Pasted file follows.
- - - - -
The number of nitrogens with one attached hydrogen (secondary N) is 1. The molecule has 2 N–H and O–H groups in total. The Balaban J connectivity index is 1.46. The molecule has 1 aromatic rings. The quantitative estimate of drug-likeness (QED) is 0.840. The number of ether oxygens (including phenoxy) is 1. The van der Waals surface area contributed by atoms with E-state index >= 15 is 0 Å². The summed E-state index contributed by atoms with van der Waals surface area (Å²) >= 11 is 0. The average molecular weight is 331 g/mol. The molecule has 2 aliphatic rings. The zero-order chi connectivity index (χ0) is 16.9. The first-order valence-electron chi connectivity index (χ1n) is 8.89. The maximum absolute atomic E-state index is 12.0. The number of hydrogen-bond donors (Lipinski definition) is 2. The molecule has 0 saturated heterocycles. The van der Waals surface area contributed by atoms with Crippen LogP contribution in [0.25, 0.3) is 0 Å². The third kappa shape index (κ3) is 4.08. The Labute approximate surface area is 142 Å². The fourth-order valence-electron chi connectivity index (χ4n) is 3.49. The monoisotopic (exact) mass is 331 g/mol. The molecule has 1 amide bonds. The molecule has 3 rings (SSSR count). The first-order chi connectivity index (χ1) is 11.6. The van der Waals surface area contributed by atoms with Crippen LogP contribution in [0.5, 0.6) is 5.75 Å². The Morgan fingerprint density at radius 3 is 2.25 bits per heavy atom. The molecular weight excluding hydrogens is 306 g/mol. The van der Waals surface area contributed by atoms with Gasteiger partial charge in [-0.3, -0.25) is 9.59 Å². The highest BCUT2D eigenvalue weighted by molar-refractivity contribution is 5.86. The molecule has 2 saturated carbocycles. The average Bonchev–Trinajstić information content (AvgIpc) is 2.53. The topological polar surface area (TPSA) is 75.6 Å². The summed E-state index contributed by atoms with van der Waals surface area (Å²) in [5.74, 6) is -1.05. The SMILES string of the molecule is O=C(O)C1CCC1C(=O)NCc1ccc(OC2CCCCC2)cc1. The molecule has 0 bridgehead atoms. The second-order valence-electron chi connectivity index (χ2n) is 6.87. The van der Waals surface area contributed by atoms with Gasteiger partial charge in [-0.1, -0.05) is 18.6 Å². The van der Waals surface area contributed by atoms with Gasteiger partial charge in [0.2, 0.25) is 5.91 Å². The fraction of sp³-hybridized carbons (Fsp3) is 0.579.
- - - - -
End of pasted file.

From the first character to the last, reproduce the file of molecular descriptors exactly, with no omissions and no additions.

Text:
The number of nitrogens with one attached hydrogen (secondary N) is 1. The molecule has 2 N–H and O–H groups in total. The Balaban J connectivity index is 1.46. The molecule has 1 aromatic rings. The quantitative estimate of drug-likeness (QED) is 0.840. The number of ether oxygens (including phenoxy) is 1. The van der Waals surface area contributed by atoms with E-state index >= 15 is 0 Å². The summed E-state index contributed by atoms with van der Waals surface area (Å²) >= 11 is 0. The average molecular weight is 331 g/mol. The molecule has 2 aliphatic rings. The zero-order chi connectivity index (χ0) is 16.9. The first-order valence-electron chi connectivity index (χ1n) is 8.89. The maximum absolute atomic E-state index is 12.0. The number of hydrogen-bond donors (Lipinski definition) is 2. The molecule has 0 saturated heterocycles. The van der Waals surface area contributed by atoms with Crippen LogP contribution in [0.25, 0.3) is 0 Å². The third kappa shape index (κ3) is 4.08. The Labute approximate surface area is 142 Å². The fourth-order valence-electron chi connectivity index (χ4n) is 3.49. The monoisotopic (exact) mass is 331 g/mol. The molecule has 1 amide bonds. The molecule has 3 rings (SSSR count). The first-order chi connectivity index (χ1) is 11.6. The van der Waals surface area contributed by atoms with Crippen LogP contribution in [0.5, 0.6) is 5.75 Å². The Morgan fingerprint density at radius 3 is 2.25 bits per heavy atom. The molecular weight excluding hydrogens is 306 g/mol. The van der Waals surface area contributed by atoms with Gasteiger partial charge in [-0.3, -0.25) is 9.59 Å². The highest BCUT2D eigenvalue weighted by molar-refractivity contribution is 5.86. The molecule has 2 saturated carbocycles. The average Bonchev–Trinajstić information content (AvgIpc) is 2.53. The topological polar surface area (TPSA) is 75.6 Å². The summed E-state index contributed by atoms with van der Waals surface area (Å²) in [5.74, 6) is -1.05. The SMILES string of the molecule is O=C(O)C1CCC1C(=O)NCc1ccc(OC2CCCCC2)cc1. The molecule has 0 bridgehead atoms. The second-order valence-electron chi connectivity index (χ2n) is 6.87. The van der Waals surface area contributed by atoms with Gasteiger partial charge in [-0.1, -0.05) is 18.6 Å². The van der Waals surface area contributed by atoms with Gasteiger partial charge in [0.2, 0.25) is 5.91 Å². The fraction of sp³-hybridized carbons (Fsp3) is 0.579.